Meshworm Inches Toward You (Thanks, Harry Harrison)
Meshworm is a prototype robot created by researchers at MIT, Harvard University and Seoul National University. It moves by gently contracting its soft body contact surfaces, inching along like a worm. And now, the video.
MIT Meshworm video)
The robot is named “Meshworm” for the flexible, meshlike tube that makes up its body. Researchers created “artificial muscle” from wire made of nickel and titanium — a shape-memory alloy that stretches and contracts with heat. They wound the wire around the tube, creating segments along its length, much like the segments of an earthworm. They then applied a small current to the segments of wire, squeezing the mesh tube and propelling the robot forward...
Kim and his colleagues looked to the earthworm for design guidance. [emphasis mine - ed] They noted that the creepy crawler is made up of two main muscle groups: circular muscle fibers that wrap around the worm’s tubelike body, and longitudinal muscle fibers that run along its length. Both muscle groups work together to inch the worm along.
The team set out to design a similar soft, peristalsis-driven system. The researchers first made a long, tubular body by rolling up and heat-sealing a sheet of polymer mesh. The mesh, made from interlacing polymer fibers, allows the tube to stretch and contract, similar to a spring.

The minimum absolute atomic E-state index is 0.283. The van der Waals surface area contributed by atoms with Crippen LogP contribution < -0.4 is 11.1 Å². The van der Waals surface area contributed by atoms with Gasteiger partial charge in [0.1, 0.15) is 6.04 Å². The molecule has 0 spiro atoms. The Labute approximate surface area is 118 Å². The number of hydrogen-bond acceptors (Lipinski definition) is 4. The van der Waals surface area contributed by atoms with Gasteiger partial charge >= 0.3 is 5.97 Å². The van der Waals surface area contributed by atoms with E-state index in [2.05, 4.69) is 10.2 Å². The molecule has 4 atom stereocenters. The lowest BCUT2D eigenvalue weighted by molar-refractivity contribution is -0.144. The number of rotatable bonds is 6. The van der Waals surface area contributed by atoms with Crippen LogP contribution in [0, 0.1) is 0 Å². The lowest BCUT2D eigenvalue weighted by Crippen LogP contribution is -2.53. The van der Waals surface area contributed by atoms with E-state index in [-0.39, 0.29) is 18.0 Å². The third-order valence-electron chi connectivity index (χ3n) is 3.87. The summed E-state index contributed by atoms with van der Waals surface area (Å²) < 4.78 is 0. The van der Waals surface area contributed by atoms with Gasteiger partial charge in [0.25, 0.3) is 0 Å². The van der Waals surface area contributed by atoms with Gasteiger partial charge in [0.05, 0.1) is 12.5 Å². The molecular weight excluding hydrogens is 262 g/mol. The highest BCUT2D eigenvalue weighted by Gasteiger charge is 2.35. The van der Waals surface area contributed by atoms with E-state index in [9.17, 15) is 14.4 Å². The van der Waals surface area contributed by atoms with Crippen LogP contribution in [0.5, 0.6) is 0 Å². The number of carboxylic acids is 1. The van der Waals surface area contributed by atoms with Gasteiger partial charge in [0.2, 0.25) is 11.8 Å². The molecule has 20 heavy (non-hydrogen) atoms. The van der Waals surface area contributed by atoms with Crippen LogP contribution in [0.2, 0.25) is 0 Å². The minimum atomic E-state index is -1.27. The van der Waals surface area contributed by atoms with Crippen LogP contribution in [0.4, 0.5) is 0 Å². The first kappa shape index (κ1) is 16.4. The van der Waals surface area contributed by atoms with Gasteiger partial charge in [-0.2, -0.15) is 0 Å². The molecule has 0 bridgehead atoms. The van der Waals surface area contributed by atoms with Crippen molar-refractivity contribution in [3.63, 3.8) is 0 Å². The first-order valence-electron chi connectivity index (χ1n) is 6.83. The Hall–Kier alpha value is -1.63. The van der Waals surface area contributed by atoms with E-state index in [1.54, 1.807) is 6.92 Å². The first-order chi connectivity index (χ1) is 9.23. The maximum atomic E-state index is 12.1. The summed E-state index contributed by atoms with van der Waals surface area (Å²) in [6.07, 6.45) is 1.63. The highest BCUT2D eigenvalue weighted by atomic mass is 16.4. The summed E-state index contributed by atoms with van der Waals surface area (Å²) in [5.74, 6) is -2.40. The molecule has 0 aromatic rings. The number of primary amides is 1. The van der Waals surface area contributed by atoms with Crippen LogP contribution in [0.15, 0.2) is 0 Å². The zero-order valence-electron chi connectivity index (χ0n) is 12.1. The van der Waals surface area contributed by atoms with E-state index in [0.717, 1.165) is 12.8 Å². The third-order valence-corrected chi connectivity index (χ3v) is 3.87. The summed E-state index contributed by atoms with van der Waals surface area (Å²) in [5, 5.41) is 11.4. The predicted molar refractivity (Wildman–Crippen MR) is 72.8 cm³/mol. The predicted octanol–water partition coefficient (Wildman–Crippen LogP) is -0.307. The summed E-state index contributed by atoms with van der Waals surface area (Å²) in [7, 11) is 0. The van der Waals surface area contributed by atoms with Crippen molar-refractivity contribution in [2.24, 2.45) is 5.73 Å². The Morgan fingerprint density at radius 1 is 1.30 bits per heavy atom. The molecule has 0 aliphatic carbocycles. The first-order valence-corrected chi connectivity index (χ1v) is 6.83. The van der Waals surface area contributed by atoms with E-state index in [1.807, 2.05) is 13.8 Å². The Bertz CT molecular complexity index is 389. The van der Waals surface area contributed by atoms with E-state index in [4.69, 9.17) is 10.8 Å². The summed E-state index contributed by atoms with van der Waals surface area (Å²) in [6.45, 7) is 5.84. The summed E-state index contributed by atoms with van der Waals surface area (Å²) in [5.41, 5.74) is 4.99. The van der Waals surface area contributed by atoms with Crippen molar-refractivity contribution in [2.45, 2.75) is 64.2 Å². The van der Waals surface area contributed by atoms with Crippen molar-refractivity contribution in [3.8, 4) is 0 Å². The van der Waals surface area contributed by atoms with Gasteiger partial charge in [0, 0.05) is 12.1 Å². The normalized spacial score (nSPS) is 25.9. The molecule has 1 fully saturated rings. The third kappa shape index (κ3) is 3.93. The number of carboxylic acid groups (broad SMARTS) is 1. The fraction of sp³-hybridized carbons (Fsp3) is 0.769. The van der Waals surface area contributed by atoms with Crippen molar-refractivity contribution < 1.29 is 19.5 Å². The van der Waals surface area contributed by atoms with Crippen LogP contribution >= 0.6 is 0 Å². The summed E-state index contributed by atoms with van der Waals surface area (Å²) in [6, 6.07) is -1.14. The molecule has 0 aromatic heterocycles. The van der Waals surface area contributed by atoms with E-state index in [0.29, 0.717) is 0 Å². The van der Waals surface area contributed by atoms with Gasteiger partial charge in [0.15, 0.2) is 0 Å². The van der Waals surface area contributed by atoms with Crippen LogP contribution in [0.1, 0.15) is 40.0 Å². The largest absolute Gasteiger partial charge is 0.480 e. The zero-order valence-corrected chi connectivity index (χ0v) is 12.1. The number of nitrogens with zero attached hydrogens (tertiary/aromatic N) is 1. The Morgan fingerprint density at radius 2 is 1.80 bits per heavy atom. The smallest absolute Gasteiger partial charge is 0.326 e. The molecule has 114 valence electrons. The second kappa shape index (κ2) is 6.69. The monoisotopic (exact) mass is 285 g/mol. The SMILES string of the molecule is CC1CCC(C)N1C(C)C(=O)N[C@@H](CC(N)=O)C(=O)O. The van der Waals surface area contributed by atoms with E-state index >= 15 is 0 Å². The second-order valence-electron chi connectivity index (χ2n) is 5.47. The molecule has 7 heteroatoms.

Science fiction writers have been thinking "worm-like robot" for a long time. In his 1962 story War With The Robots, sf great Harry Harrison predicts the development of the robot earthworm:
"...At the front end is a hard-edged orifice that drills a hole in the ground. Debris is carried back through the body of the machine and eliminated here: in operation it is not unlike the common earthworm. Directional apparatus here guides it, oriented by a gravimeter to locate our base. Here a power unit and here a frequency generator...
"They have no metallic components ... they move very slowly... we estimate they entered the ground four years ago."
I regret to note that Harry Harrison died this past week; we'll all miss him, but fortunately he left some great stories behind. I have just a few here on Technovelgy:
Orion's 'Skip-to-M'Lou' Entry
'A lightning pilot possibly could land that tin toy without power and still walk away from it provided he had the skill to play Skip-to-M’Lou in and out of the atmosphere...'